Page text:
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What Is Love?

By Jenni Zimmerman
February 22, 2018

My husband and I will celebrate our twenty-third anniversary this year. To us this does not seem like a long time. But because of our culture, people are amazed that we have been together for so long. I, on the other hand, look at my grandparents who were married over sixty years before my grandmother died, and I stand in awe at the love they had. Each February as Valentine’s Day rolls around, my eyes start to roll at what our culture sees as love. 

The Bible gives us the definition of love. It is the keeping of the law toward another. If I love my husband, I will not commit adultery against him. If I love my neighbor I will not seek to do him harm, steal his stuff, or covet his household. God tells us if we love Him, we will keep His commandments. This seems pretty straight forward to me. 

But in our culture, love seems so complicated. Going about day to day (especially on February 14) we are told that love is a feeling.  It is the warm fuzzies you get from your significant other. If you do not have those feelings, you must do all these extra things to evoke those feelings. 

Our culture created a holiday that puts so much pressure on a couple (men in particular) to show how much they love their loved one. Men are “required” to get flowers, cards, candy, jewelry, wine, a fancy dinner, and the list goes on to show how much they love their special person. That irks my husband to the tenth degree. 

Over fifteen years ago, my husband had enough with Valentine’s Day when his gift did not meet my expectation. I was obviously in the wrong, but my mind had been filled with what I thought love looked like (my husband doting on me and showering me with gifts). My husband informed me that evening that he was not going to be forced to show his feelings for me on one particular day. He declared that if he wanted to surprise me at any point throughout the year, he could. He shared how he goes to work every day, provides for his family, spends time with me, buys me things when needed (and sometime wanted), and could send flowers whenever he pleased, etc. But he was not going to be told by anyone that he had to do it on February 14. So, we stopped celebrating Valentine’s Day. Life has been so much better since.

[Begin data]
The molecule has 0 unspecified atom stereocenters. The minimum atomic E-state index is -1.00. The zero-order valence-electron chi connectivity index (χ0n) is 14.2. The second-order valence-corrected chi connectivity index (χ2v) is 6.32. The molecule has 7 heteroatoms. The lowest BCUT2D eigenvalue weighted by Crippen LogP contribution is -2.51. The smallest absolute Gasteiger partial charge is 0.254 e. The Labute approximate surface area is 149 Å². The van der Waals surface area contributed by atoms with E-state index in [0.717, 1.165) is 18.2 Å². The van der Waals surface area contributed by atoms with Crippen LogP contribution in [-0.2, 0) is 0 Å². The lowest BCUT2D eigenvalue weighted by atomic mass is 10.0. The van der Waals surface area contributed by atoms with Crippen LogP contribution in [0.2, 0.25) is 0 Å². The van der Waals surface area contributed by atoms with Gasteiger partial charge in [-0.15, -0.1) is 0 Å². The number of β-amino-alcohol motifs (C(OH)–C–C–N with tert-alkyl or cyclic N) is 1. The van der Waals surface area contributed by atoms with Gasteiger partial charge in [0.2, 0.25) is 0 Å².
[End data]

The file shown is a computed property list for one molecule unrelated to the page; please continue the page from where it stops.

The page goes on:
Let me share with you a little bit about the man I love and the love he has for me. In the almost twenty-three years of marriage, my husband and I have moved sixteen times, have had four children, three miscarriages, an insane amount of debt (no longer now). We have had seasons of grief, pain, despair, hope, happiness, and times where we were not sure if we would make it. I have been willing to walk out on my husband two times in our marriage (praising God that didn’t happen) and my husband has taken care of me through four months of straight migraines, twenty-plus years of being obese, depression issues, baggage from my childhood, anxiety, and a whole list of health issues that I am finally starting to get relief from. 

Even now we are in the process of moving to Southern Nevada from Western Washington. A major factor is my health. My husband is leaving a job he loves and the best boss he has ever had to move me to a climate that will help my arthritis and give me a chance to get healthier. That is worth so much more that one day set aside with flowers and dinner. 

In the last nine years as God has reformed our lives, we continue to learn about true love, Biblical love. I look at my husband today and I can tell you whole heartily that I am more madly in love with my husband (though we be far from perfect) than when we first married, and Lord willing look forward to the day that we celebrate our fiftieth, sixtieth and even seventy-fifth anniversaries.


Topics: Biblical Law, Culture , Family & Marriage

Jenni Zimmerman

Jenni is a homeschooling mom.  She and her husband, Chris, live in Washington state with their four children. The entire family are earnest students of Biblical law.

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